2010 starts here …

Cats, children’s pictures and festive greetings, all in one post — just as well, then, that this is so obviously a very serious blog!

It would absolutely amaze me if anything ends up being read, written or even thought in these parts until school holidays come to an end circa 12 January. In the meantime, though — and rather more to the point — here’s hoping that 2010 turns out to be full of great happiness for all friends of Fugitive Ink.



Filed under miscellaneous

7 responses to “2010 starts here …

  1. The face looks like Call Me Dave.

  2. Not smug enough, surely? On the other hand, I guess it could be Dave leaping to avoid contamination by yet another Steve Hilton story …

  3. Good points. If only the artist was available to elucidate on the meaning behind the work, although he’d probably just say it was open to interpretation.

  4. Liberanos

    This key motif, the sweeping yellow line above the central image, is one used often in the artist’s minor works, of which this, at least in my view, is a deeply felt and telling example.

  5. On the other hand, given his more explicitly politicised, less formal reading — sort of like T. J. Clark, if marginally lighter on sarcophagi, snakes, the haute borgeoisie and so forth — Julian H might see that wavery, descending yellow line as something to do with LibDem approval ratings over the first three months of 2010. Or, well, perhaps not.

  6. It was good to discover your website today, and I devoured your essay on the IEA (where I have been media fellow for several years). It was full of lovely writing and interesting comments.

    It’s inevitable, I suppose, that the IEA be lumbered with being thought to love only the unfettered free market and to suppose that all regulation is ghastly. Of course, the IEA’s real role is to celebrate the strengths of the free market and discuss how to produce the right sort of government interference where it’s necessary, as it surely is. Mind you, the IEA’s great value to me was to make me face what a mess had arisen in my own mind from my sloppy vaguely Tory corporate paternalism (of thought, not behaviour).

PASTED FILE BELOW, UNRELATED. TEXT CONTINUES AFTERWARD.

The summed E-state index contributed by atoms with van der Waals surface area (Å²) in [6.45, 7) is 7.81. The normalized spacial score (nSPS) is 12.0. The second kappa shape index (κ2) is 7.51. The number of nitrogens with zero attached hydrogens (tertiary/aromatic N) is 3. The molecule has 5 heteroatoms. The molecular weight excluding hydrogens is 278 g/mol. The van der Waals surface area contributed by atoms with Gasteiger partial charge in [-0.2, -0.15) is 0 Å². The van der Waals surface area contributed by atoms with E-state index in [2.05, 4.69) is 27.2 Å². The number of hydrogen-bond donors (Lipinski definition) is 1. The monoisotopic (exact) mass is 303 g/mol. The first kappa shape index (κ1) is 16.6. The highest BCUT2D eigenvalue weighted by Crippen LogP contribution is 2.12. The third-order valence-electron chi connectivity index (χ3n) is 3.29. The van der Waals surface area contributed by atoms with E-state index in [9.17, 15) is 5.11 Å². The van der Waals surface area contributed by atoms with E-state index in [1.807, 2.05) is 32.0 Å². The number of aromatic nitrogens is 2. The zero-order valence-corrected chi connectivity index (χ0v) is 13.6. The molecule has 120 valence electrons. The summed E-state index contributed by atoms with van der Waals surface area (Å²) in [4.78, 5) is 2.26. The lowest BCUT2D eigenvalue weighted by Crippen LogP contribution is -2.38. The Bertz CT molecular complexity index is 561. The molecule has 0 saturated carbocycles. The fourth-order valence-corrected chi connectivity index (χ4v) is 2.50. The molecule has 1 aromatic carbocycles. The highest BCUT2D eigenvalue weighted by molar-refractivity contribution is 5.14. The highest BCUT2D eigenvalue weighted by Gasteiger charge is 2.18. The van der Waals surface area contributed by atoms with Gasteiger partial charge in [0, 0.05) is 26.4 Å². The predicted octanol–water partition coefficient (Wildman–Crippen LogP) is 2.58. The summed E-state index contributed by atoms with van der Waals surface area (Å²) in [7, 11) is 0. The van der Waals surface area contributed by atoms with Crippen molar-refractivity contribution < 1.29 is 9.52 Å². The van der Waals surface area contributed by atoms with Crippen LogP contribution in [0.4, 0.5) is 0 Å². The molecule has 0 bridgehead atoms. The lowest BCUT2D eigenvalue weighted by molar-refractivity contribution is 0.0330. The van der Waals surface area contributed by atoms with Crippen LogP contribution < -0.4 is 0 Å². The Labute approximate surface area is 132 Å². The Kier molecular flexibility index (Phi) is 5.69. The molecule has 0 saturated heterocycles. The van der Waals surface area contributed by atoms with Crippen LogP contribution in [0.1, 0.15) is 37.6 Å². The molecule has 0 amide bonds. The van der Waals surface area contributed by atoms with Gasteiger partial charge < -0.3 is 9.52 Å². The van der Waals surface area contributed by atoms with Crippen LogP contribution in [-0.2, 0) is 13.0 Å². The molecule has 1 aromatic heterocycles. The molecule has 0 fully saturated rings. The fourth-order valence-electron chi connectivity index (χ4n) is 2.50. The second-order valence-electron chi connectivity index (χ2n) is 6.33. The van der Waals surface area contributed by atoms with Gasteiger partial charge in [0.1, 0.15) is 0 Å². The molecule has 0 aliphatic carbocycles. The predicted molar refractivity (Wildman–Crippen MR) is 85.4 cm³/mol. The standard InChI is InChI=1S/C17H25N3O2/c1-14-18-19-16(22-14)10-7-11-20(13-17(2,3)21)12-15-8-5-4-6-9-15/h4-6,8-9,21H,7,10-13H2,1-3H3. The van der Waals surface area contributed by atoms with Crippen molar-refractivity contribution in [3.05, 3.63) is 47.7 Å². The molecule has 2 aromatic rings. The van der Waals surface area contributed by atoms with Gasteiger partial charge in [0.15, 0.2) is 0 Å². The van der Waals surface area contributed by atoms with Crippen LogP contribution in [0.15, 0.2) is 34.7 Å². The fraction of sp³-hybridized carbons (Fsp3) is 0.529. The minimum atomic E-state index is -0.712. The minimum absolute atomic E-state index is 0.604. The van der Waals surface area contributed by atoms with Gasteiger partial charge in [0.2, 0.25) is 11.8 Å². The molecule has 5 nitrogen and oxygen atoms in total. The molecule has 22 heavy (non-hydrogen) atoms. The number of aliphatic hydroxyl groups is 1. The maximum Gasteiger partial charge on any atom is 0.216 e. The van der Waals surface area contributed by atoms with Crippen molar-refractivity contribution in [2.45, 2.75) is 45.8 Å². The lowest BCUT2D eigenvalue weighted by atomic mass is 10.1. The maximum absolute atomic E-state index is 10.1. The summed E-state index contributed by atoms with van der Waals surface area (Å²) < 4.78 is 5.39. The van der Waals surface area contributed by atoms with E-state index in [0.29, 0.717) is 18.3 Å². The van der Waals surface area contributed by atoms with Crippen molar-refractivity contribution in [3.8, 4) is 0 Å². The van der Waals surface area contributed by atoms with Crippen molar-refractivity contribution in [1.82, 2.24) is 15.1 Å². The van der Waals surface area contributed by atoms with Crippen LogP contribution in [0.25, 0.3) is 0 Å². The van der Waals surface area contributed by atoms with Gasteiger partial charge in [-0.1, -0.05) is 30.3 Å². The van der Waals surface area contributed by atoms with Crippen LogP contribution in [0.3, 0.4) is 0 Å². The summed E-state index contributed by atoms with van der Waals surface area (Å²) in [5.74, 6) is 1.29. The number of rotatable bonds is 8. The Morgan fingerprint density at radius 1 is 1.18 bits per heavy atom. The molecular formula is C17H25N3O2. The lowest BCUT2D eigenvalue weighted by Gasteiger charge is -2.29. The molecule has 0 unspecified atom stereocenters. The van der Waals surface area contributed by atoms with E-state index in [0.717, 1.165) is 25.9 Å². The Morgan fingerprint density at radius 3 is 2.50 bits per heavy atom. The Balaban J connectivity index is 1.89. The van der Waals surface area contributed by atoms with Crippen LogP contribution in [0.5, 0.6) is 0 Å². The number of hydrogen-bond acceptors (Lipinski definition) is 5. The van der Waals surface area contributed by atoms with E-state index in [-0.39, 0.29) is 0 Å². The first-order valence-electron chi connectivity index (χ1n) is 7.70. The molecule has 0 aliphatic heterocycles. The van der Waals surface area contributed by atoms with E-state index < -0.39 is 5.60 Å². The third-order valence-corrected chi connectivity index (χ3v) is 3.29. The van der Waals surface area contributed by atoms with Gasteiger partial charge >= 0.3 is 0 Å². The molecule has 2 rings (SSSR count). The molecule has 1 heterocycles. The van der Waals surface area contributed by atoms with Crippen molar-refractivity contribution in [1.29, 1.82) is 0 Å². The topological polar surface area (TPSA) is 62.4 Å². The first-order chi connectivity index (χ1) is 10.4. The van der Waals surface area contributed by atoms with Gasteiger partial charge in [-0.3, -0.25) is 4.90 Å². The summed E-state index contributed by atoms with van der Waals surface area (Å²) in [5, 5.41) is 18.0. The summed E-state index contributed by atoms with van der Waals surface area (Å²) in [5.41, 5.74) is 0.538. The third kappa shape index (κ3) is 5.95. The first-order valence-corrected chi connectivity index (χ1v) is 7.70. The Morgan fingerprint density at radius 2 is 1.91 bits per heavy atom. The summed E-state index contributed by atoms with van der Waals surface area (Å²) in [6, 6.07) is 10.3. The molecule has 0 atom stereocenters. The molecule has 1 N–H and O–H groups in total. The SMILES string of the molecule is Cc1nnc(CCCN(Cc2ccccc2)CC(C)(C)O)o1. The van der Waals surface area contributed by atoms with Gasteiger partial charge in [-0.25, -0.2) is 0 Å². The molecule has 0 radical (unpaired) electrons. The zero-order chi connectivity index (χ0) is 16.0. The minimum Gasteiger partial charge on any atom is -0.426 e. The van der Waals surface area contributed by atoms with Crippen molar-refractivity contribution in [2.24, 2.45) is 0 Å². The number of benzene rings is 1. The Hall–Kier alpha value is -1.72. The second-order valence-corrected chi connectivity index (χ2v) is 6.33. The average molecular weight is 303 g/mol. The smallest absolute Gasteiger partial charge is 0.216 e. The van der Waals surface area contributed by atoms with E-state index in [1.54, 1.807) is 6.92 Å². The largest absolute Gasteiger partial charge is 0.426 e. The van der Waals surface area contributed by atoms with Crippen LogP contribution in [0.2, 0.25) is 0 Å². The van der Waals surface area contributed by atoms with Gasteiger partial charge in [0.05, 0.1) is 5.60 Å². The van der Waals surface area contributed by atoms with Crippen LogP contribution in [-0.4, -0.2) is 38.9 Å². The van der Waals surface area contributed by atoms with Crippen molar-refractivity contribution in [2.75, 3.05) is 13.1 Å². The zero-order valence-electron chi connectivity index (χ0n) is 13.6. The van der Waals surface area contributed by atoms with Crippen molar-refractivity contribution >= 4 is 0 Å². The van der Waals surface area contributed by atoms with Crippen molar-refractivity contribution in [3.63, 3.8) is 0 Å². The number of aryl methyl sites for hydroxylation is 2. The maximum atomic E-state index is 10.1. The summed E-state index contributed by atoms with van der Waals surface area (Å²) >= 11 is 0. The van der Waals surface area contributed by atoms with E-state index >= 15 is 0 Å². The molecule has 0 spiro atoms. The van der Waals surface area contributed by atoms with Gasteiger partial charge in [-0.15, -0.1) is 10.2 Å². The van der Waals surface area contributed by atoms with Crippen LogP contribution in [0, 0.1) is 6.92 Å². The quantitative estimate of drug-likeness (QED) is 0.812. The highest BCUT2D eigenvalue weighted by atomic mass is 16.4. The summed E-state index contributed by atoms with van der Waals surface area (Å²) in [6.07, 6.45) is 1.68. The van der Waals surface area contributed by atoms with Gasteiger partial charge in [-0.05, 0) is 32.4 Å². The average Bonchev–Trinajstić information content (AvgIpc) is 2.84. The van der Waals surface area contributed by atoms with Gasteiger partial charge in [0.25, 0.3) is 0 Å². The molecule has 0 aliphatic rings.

I hope you enjoy my own efforts at producing a family of websites, therightsites.com, broadly on the right, with my personal blog, richarddnorth.com, now attracting most of my effort.

  7. Many thanks for the encouraging words.

    Blogging is full of surprises — not least, when it comes to the reaction elicited by individual posts, which for some reason is virtually never what I expect. So it’s perhaps unsurprising that the wealth of responses to that IEA post — sent as emails or comments, by past and present IEA employees as well as miscellaneous fellow travellers, from the UK and places far removed — has been at once surprising and indeed rather moving.

    Clearly, many people care enormously about the old place, agreeing on the desirability of its continued existence even where they agree on absolutely nothing else. Who’d be Mark Littlewood, eh? In any event, I am sure that we’ll all watch the progress of the new model IEA with interest — commenting, doubtless, throughout the performance in a manner that might well test the patience of less obviously engaged members of audience.

    As for your blogs, thanks for alerting me to them – I look forward to exploring them further in due course.